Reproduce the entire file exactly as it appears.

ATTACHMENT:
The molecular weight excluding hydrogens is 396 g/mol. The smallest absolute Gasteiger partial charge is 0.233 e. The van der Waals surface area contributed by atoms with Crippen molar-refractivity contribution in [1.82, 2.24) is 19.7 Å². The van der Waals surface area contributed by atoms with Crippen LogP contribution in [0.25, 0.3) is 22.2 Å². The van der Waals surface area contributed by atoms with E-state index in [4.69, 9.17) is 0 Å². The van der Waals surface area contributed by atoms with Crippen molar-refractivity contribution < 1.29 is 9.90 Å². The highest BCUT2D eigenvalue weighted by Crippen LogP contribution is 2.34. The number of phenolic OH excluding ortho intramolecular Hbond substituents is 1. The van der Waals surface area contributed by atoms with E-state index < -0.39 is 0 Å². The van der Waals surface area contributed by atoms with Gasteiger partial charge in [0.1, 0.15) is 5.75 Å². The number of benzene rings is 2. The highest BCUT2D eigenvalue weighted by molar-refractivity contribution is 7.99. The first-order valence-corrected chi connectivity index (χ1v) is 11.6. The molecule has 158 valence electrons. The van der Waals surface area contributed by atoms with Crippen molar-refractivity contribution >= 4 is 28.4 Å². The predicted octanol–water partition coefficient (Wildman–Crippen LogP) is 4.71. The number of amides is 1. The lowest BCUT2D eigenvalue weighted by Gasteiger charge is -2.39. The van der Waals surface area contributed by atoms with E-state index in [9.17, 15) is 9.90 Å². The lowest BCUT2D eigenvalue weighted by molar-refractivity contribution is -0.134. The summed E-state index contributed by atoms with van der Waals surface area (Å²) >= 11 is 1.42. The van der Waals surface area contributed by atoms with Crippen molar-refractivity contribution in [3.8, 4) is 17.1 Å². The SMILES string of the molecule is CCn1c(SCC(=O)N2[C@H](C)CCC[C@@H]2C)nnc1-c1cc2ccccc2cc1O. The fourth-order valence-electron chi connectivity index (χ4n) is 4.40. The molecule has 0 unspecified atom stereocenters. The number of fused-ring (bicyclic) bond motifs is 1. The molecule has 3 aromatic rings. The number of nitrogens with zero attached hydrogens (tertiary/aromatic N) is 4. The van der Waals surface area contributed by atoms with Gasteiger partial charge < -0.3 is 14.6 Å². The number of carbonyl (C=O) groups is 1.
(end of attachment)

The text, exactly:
The molecular weight excluding hydrogens is 396 g/mol. The smallest absolute Gasteiger partial charge is 0.233 e. The van der Waals surface area contributed by atoms with Crippen molar-refractivity contribution in [1.82, 2.24) is 19.7 Å². The van der Waals surface area contributed by atoms with Crippen LogP contribution in [0.25, 0.3) is 22.2 Å². The van der Waals surface area contributed by atoms with E-state index in [4.69, 9.17) is 0 Å². The van der Waals surface area contributed by atoms with Crippen molar-refractivity contribution < 1.29 is 9.90 Å². The highest BCUT2D eigenvalue weighted by Crippen LogP contribution is 2.34. The number of phenolic OH excluding ortho intramolecular Hbond substituents is 1. The van der Waals surface area contributed by atoms with E-state index < -0.39 is 0 Å². The van der Waals surface area contributed by atoms with Gasteiger partial charge in [0.1, 0.15) is 5.75 Å². The number of benzene rings is 2. The highest BCUT2D eigenvalue weighted by molar-refractivity contribution is 7.99. The first-order valence-corrected chi connectivity index (χ1v) is 11.6. The molecule has 158 valence electrons. The van der Waals surface area contributed by atoms with Crippen molar-refractivity contribution >= 4 is 28.4 Å². The predicted octanol–water partition coefficient (Wildman–Crippen LogP) is 4.71. The number of amides is 1. The lowest BCUT2D eigenvalue weighted by Gasteiger charge is -2.39. The van der Waals surface area contributed by atoms with E-state index in [9.17, 15) is 9.90 Å². The lowest BCUT2D eigenvalue weighted by molar-refractivity contribution is -0.134. The summed E-state index contributed by atoms with van der Waals surface area (Å²) >= 11 is 1.42. The van der Waals surface area contributed by atoms with Crippen molar-refractivity contribution in [3.8, 4) is 17.1 Å². The SMILES string of the molecule is CCn1c(SCC(=O)N2[C@H](C)CCC[C@@H]2C)nnc1-c1cc2ccccc2cc1O. The fourth-order valence-electron chi connectivity index (χ4n) is 4.40. The molecule has 0 unspecified atom stereocenters. The number of fused-ring (bicyclic) bond motifs is 1. The molecule has 3 aromatic rings. The number of nitrogens with zero attached hydrogens (tertiary/aromatic N) is 4. The van der Waals surface area contributed by atoms with Gasteiger partial charge < -0.3 is 14.6 Å². The number of carbonyl (C=O) groups is 1.